Earlier this month Lidl unveiled its new £20m brand campaign aimed at altering the public’s perception of its products.

It marks a step change in the company’s marketing strategy, as it had previously relied on door drops and leafleting to get across its price message.

Lidl will now focus on TV ads and social as a way of communicating with its customers.

The campaign comes as the grocery chain is plotting a £220m UK expansion that will help it to further capitalise on its already soaring sales figures, with revenue expected to reach £4bn in 2014 up from £2bn in 2010.

All the activity is centred around #LidlSurprises, with TV, print and in-store promotions all sporting the hashtag.

We’ve all been reasonably impressed with the campaign at Econsultancy (Ben Davis in particular), so I thought I’d elaborate on what makes it so impressive.

It turns the brand’s negative image into a positive 

This is a tactic that was recently employed by Ryanair as it sought to overhaul its reputation for delivering a terrible customer experience alongside its cheap prices.

The budget airline ran its first ever TV ads to promote its improved website while giving a sly nod to the brand’s dodgy reputation.

Lidl’s ads use a similar tongue-in-cheek tone that uses people’s negative image of the brand to highlight the quality of its products.

The TV ad features a farmers market in East London where unsuspecting members of the public are shown complimenting the quality of the products before showing surprise at how cheap it all is.

The big reveal is that the food is from Lidl.

It’s a clever idea and one that knowingly undermines people’s perceptions of the Lidl brand and its products. Though it equally shows just how much our opinions are impacted by the way in which things are presented to us.

That’s assuming that the reactions are all genuine, which I am slightly dubious about.

It’s also worth drawing a comparison with a Waitrose campaign that asked people to share their experiences of the brand using the hashtag #WaitroseReasons.

Though many people hijacked the hashtag to poke fun at the brand, the tweets were generally jokes about the brand’s upmarket image rather than complaints about shoddy service or poor quality food.

Ultimately this served to reinforce the fact that consumers see Waitrose as a premium brand.

Similarly, though there are people that have been using the #LidlSurprises hashtag to complain about shoddy service, reaction has been largely positive and has only highlighted the retailer’s reputation for low prices.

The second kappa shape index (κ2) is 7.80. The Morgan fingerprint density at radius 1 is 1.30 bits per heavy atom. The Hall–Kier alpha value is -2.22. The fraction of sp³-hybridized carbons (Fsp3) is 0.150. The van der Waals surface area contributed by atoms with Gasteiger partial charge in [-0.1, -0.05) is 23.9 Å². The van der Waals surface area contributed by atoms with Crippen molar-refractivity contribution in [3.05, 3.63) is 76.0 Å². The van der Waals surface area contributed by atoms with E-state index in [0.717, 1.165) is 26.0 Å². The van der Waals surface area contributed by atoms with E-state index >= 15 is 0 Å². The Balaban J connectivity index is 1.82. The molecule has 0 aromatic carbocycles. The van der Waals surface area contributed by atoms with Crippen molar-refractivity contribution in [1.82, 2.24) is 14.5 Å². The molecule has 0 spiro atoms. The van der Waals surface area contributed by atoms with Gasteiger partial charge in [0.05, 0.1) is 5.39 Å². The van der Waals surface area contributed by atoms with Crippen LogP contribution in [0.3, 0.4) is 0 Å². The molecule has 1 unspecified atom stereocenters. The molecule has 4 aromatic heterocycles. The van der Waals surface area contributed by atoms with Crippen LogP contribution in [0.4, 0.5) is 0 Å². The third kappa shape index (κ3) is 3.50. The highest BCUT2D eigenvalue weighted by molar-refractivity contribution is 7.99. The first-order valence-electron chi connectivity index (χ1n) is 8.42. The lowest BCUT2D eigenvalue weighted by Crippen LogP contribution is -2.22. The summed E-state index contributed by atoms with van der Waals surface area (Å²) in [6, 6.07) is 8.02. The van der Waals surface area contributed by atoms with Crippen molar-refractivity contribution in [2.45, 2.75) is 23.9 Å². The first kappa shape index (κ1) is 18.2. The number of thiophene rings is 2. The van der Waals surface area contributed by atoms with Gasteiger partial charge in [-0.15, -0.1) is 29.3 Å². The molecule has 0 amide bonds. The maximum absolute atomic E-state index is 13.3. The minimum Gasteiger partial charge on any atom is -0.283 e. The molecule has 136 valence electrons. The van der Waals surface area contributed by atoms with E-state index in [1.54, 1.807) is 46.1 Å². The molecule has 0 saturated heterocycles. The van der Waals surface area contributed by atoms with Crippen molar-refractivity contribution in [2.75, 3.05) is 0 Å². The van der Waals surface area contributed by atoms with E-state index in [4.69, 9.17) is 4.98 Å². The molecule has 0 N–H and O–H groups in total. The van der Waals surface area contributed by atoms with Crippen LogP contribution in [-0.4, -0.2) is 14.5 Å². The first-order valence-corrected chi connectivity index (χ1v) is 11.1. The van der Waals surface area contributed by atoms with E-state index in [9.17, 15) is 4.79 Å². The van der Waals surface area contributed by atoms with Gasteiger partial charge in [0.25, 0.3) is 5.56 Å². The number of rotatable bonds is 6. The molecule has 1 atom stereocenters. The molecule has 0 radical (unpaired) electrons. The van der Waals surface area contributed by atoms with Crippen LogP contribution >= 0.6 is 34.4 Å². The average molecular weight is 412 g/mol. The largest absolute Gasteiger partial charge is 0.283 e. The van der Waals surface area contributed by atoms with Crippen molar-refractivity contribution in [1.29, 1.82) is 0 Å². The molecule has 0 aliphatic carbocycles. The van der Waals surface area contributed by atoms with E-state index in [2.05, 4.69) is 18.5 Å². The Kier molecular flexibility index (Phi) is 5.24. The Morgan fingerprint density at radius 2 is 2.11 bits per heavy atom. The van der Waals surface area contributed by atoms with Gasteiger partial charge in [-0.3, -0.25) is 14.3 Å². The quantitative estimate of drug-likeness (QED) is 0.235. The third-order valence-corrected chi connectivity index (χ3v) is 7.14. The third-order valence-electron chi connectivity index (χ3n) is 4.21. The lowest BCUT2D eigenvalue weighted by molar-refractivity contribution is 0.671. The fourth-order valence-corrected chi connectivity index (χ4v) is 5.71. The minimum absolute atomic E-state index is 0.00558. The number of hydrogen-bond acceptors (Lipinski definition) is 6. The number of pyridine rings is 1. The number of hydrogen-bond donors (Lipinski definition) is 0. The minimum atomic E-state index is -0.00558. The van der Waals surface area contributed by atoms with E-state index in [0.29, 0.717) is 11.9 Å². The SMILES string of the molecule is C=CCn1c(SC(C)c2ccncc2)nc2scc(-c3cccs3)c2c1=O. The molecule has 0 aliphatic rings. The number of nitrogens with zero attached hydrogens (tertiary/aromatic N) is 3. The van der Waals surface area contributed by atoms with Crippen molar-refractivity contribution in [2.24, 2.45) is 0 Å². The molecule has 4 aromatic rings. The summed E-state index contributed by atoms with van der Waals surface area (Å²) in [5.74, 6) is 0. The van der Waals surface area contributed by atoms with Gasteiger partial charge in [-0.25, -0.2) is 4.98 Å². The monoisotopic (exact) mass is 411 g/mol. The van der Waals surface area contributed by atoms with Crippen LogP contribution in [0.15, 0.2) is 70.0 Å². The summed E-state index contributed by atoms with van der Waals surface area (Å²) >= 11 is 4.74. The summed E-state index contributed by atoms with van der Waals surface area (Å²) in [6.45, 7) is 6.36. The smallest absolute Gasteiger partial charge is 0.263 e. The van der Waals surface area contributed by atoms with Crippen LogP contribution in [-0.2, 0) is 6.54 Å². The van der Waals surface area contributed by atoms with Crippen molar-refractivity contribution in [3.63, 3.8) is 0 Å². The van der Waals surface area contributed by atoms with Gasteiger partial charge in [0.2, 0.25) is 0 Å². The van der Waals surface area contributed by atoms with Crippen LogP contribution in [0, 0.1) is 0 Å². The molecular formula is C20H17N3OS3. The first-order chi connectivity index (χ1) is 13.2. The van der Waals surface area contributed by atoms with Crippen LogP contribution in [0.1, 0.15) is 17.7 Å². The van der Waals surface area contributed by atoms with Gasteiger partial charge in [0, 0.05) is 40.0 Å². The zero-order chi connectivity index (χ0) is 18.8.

It’s simple but effective

A TV ad with a hashtag isn’t a revolutionary marketing idea, but then the premise of the campaign is also very simple.

Lidl is aiming to change people’s perceptions of the brand and take a softer approach to communicating with customers. 

The ad strikes a friendly, light-hearted tone that manages to steer clear of patronising its customers.

As a posh ninny from the home counties who normally wouldn’t consider shopping anywhere other than Waitrose or Sainsbury’s, I will admit that the ad has gone some way to changing my snobbish view of the brand. 

If I thought there was a Lidl store within less than 30 miles of Marlow, I might even consider paying it a visit.

A cursory glance at mentions of the hashtag shows that many other people are equally impressed with the advert.

It ties up social with the real world

Again, using customer tweets in adverts isn’t a new idea but it is a fairly revolutionary approach for Lidl.

As well as appearing in print ads, positive tweets that use the #LidlSurprises hashtag have also been used in-store.

Many of these are consistent with the playful theme of the campaign, as they show customers making comments about how they were surprised that Lidl actually sold decent products.

It uses experiential marketing to bring the campaign to life

We’ve previously discussed the effectiveness of experiential marketing, highlighting 10 examples from global brands.

The reason these type of events work is that they create a closer bond between the consumer and the brand by immersing them in a fun and memorable experience.

Also, by capturing the public’s reaction you get some shareable content that can be posted on YouTube, or indeed used as a TV ad.

Admittedly the YouTube ad hasn’t exactly set the world alight just yet (it only has around 10,000 views in a week), but then it’s a brand campaign aimed at altering perceptions of a budget supermarket, so the chances of it going viral were always quite slim.